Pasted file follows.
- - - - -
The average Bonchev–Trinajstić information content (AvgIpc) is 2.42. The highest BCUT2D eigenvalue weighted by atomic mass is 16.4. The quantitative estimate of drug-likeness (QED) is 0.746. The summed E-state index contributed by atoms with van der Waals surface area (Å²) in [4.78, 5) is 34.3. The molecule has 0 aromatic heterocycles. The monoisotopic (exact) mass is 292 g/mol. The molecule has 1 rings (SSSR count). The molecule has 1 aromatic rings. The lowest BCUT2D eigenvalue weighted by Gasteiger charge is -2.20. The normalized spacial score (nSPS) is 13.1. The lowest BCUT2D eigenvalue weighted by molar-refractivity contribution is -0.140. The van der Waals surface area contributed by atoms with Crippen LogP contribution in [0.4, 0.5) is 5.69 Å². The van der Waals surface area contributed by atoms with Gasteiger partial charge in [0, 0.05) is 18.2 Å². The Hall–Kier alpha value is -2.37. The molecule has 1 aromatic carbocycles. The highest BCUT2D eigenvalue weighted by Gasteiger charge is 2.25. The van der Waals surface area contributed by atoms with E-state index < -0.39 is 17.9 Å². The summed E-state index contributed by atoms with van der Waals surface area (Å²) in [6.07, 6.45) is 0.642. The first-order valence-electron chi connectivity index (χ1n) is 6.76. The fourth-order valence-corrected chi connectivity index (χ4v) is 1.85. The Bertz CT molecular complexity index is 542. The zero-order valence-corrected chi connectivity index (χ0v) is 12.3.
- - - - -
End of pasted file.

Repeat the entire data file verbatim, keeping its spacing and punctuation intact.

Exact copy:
The average Bonchev–Trinajstić information content (AvgIpc) is 2.42. The highest BCUT2D eigenvalue weighted by atomic mass is 16.4. The quantitative estimate of drug-likeness (QED) is 0.746. The summed E-state index contributed by atoms with van der Waals surface area (Å²) in [4.78, 5) is 34.3. The molecule has 0 aromatic heterocycles. The monoisotopic (exact) mass is 292 g/mol. The molecule has 1 rings (SSSR count). The molecule has 1 aromatic rings. The lowest BCUT2D eigenvalue weighted by Gasteiger charge is -2.20. The normalized spacial score (nSPS) is 13.1. The lowest BCUT2D eigenvalue weighted by molar-refractivity contribution is -0.140. The van der Waals surface area contributed by atoms with Crippen LogP contribution in [0.4, 0.5) is 5.69 Å². The van der Waals surface area contributed by atoms with Gasteiger partial charge in [0, 0.05) is 18.2 Å². The Hall–Kier alpha value is -2.37. The molecule has 1 aromatic carbocycles. The highest BCUT2D eigenvalue weighted by Gasteiger charge is 2.25. The van der Waals surface area contributed by atoms with E-state index < -0.39 is 17.9 Å². The summed E-state index contributed by atoms with van der Waals surface area (Å²) in [6.07, 6.45) is 0.642. The first-order valence-electron chi connectivity index (χ1n) is 6.76. The fourth-order valence-corrected chi connectivity index (χ4v) is 1.85. The Bertz CT molecular complexity index is 542. The zero-order valence-corrected chi connectivity index (χ0v) is 12.3.